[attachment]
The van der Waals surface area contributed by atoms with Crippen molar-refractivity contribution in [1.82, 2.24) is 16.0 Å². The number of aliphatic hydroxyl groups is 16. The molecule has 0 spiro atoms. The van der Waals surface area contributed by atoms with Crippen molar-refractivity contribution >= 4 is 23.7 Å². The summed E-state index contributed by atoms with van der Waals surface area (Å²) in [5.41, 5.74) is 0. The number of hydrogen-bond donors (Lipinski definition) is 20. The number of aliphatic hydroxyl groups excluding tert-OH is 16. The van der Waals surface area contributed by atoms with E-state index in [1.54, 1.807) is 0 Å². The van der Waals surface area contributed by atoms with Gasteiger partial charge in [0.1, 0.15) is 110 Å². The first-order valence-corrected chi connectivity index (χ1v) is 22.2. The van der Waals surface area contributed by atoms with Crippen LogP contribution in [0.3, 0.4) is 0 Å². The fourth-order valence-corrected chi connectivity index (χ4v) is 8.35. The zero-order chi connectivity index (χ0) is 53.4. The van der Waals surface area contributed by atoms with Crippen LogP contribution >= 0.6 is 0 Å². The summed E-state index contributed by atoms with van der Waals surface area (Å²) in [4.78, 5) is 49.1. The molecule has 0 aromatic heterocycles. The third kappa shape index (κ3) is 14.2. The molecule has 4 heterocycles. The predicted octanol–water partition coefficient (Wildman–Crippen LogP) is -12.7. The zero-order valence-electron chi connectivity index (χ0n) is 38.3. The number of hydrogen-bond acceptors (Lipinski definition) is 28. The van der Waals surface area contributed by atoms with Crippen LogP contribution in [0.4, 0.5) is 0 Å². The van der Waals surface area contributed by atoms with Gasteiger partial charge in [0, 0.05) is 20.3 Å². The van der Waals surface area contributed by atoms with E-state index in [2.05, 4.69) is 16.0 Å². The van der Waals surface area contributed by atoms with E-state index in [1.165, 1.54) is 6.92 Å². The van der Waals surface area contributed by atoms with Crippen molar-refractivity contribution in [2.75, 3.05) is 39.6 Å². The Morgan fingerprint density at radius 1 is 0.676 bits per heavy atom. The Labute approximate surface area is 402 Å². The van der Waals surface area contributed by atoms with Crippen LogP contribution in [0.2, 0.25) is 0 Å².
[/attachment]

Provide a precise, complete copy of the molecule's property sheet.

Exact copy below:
The van der Waals surface area contributed by atoms with Crippen molar-refractivity contribution in [1.82, 2.24) is 16.0 Å². The number of aliphatic hydroxyl groups is 16. The molecule has 0 spiro atoms. The van der Waals surface area contributed by atoms with Crippen molar-refractivity contribution >= 4 is 23.7 Å². The summed E-state index contributed by atoms with van der Waals surface area (Å²) in [5.41, 5.74) is 0. The number of hydrogen-bond donors (Lipinski definition) is 20. The number of aliphatic hydroxyl groups excluding tert-OH is 16. The van der Waals surface area contributed by atoms with E-state index in [1.54, 1.807) is 0 Å². The van der Waals surface area contributed by atoms with Gasteiger partial charge in [0.1, 0.15) is 110 Å². The first-order valence-corrected chi connectivity index (χ1v) is 22.2. The van der Waals surface area contributed by atoms with Crippen LogP contribution in [0.3, 0.4) is 0 Å². The fourth-order valence-corrected chi connectivity index (χ4v) is 8.35. The zero-order chi connectivity index (χ0) is 53.4. The van der Waals surface area contributed by atoms with Crippen LogP contribution >= 0.6 is 0 Å². The summed E-state index contributed by atoms with van der Waals surface area (Å²) in [4.78, 5) is 49.1. The molecule has 0 aromatic heterocycles. The third kappa shape index (κ3) is 14.2. The molecule has 4 heterocycles. The predicted octanol–water partition coefficient (Wildman–Crippen LogP) is -12.7. The zero-order valence-electron chi connectivity index (χ0n) is 38.3. The number of hydrogen-bond acceptors (Lipinski definition) is 28. The van der Waals surface area contributed by atoms with Crippen LogP contribution in [0.4, 0.5) is 0 Å². The van der Waals surface area contributed by atoms with Gasteiger partial charge in [0, 0.05) is 20.3 Å². The van der Waals surface area contributed by atoms with E-state index in [2.05, 4.69) is 16.0 Å². The van der Waals surface area contributed by atoms with E-state index in [1.165, 1.54) is 6.92 Å². The van der Waals surface area contributed by atoms with Crippen molar-refractivity contribution in [2.75, 3.05) is 39.6 Å². The Morgan fingerprint density at radius 1 is 0.676 bits per heavy atom. The Labute approximate surface area is 402 Å². The van der Waals surface area contributed by atoms with Crippen LogP contribution in [0.2, 0.25) is 0 Å².